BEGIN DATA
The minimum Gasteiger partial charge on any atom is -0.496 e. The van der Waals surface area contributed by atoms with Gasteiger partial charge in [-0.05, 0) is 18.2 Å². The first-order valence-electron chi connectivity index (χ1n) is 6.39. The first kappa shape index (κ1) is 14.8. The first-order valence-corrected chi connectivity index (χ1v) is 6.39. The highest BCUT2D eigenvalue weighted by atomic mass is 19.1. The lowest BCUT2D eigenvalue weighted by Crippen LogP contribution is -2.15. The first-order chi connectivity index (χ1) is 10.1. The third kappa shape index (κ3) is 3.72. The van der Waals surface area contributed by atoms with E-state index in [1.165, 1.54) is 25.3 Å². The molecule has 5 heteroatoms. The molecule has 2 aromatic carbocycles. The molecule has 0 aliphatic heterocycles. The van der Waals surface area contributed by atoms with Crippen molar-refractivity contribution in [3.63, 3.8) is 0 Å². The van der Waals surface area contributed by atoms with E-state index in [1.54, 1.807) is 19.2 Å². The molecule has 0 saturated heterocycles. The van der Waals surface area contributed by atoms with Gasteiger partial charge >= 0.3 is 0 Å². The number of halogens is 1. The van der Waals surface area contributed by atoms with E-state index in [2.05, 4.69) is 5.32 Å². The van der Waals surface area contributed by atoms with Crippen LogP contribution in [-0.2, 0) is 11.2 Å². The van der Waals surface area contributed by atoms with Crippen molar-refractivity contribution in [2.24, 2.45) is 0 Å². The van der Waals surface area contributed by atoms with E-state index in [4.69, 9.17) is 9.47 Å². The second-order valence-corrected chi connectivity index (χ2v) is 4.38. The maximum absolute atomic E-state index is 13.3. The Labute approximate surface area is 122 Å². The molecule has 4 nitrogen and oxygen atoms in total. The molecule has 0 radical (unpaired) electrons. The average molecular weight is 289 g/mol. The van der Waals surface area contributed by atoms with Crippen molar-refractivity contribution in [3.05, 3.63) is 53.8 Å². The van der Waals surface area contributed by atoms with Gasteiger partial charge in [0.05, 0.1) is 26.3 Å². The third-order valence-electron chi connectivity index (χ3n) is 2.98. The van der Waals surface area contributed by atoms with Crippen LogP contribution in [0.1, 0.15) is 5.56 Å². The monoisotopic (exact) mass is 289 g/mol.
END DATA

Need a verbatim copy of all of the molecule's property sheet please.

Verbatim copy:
The minimum Gasteiger partial charge on any atom is -0.496 e. The van der Waals surface area contributed by atoms with Gasteiger partial charge in [-0.05, 0) is 18.2 Å². The first-order valence-electron chi connectivity index (χ1n) is 6.39. The first kappa shape index (κ1) is 14.8. The first-order valence-corrected chi connectivity index (χ1v) is 6.39. The highest BCUT2D eigenvalue weighted by atomic mass is 19.1. The lowest BCUT2D eigenvalue weighted by Crippen LogP contribution is -2.15. The first-order chi connectivity index (χ1) is 10.1. The third kappa shape index (κ3) is 3.72. The van der Waals surface area contributed by atoms with E-state index in [1.165, 1.54) is 25.3 Å². The molecule has 5 heteroatoms. The molecule has 2 aromatic carbocycles. The molecule has 0 aliphatic heterocycles. The van der Waals surface area contributed by atoms with Crippen molar-refractivity contribution in [3.63, 3.8) is 0 Å². The van der Waals surface area contributed by atoms with E-state index in [1.54, 1.807) is 19.2 Å². The molecule has 0 saturated heterocycles. The van der Waals surface area contributed by atoms with Gasteiger partial charge >= 0.3 is 0 Å². The number of halogens is 1. The van der Waals surface area contributed by atoms with E-state index in [2.05, 4.69) is 5.32 Å². The van der Waals surface area contributed by atoms with Crippen LogP contribution in [-0.2, 0) is 11.2 Å². The van der Waals surface area contributed by atoms with Crippen molar-refractivity contribution in [2.24, 2.45) is 0 Å². The van der Waals surface area contributed by atoms with E-state index in [4.69, 9.17) is 9.47 Å². The second-order valence-corrected chi connectivity index (χ2v) is 4.38. The maximum absolute atomic E-state index is 13.3. The Labute approximate surface area is 122 Å². The molecule has 4 nitrogen and oxygen atoms in total. The molecule has 0 radical (unpaired) electrons. The average molecular weight is 289 g/mol. The van der Waals surface area contributed by atoms with Crippen molar-refractivity contribution in [3.05, 3.63) is 53.8 Å². The van der Waals surface area contributed by atoms with Gasteiger partial charge in [0.05, 0.1) is 26.3 Å². The third-order valence-electron chi connectivity index (χ3n) is 2.98. The van der Waals surface area contributed by atoms with Crippen LogP contribution in [0.1, 0.15) is 5.56 Å². The monoisotopic (exact) mass is 289 g/mol.